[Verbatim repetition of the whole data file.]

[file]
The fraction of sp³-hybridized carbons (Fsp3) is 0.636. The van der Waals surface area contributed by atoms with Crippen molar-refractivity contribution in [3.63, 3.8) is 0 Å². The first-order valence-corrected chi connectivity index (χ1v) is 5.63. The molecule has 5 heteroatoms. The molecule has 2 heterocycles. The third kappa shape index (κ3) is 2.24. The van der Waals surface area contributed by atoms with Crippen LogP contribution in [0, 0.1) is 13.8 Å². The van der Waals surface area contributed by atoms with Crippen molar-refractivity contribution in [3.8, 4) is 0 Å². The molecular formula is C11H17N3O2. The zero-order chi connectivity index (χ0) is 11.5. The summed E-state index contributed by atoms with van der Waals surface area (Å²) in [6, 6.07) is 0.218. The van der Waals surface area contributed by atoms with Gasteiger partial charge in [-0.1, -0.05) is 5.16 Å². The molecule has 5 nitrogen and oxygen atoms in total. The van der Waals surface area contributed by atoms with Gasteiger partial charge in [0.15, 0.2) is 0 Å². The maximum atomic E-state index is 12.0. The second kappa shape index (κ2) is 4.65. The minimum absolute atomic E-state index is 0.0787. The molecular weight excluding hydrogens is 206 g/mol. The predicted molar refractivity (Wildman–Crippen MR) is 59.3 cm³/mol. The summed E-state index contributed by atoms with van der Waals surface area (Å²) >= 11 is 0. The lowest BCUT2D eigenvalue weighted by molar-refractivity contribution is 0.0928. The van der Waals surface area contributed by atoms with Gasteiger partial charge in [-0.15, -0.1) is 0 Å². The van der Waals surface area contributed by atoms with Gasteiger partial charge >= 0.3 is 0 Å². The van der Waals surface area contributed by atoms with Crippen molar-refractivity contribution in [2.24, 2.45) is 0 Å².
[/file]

The fraction of sp³-hybridized carbons (Fsp3) is 0.636. The van der Waals surface area contributed by atoms with Crippen molar-refractivity contribution in [3.63, 3.8) is 0 Å². The first-order valence-corrected chi connectivity index (χ1v) is 5.63. The molecule has 5 heteroatoms. The molecule has 2 heterocycles. The third kappa shape index (κ3) is 2.24. The van der Waals surface area contributed by atoms with Crippen LogP contribution in [0, 0.1) is 13.8 Å². The van der Waals surface area contributed by atoms with Crippen molar-refractivity contribution in [3.8, 4) is 0 Å². The molecular formula is C11H17N3O2. The zero-order chi connectivity index (χ0) is 11.5. The summed E-state index contributed by atoms with van der Waals surface area (Å²) in [6, 6.07) is 0.218. The van der Waals surface area contributed by atoms with Gasteiger partial charge in [-0.1, -0.05) is 5.16 Å². The molecule has 5 nitrogen and oxygen atoms in total. The van der Waals surface area contributed by atoms with Gasteiger partial charge in [0.15, 0.2) is 0 Å². The maximum atomic E-state index is 12.0. The second kappa shape index (κ2) is 4.65. The minimum absolute atomic E-state index is 0.0787. The molecular weight excluding hydrogens is 206 g/mol. The predicted molar refractivity (Wildman–Crippen MR) is 59.3 cm³/mol. The summed E-state index contributed by atoms with van der Waals surface area (Å²) >= 11 is 0. The lowest BCUT2D eigenvalue weighted by molar-refractivity contribution is 0.0928. The van der Waals surface area contributed by atoms with Gasteiger partial charge in [-0.15, -0.1) is 0 Å². The van der Waals surface area contributed by atoms with Gasteiger partial charge >= 0.3 is 0 Å². The van der Waals surface area contributed by atoms with Crippen molar-refractivity contribution in [2.24, 2.45) is 0 Å².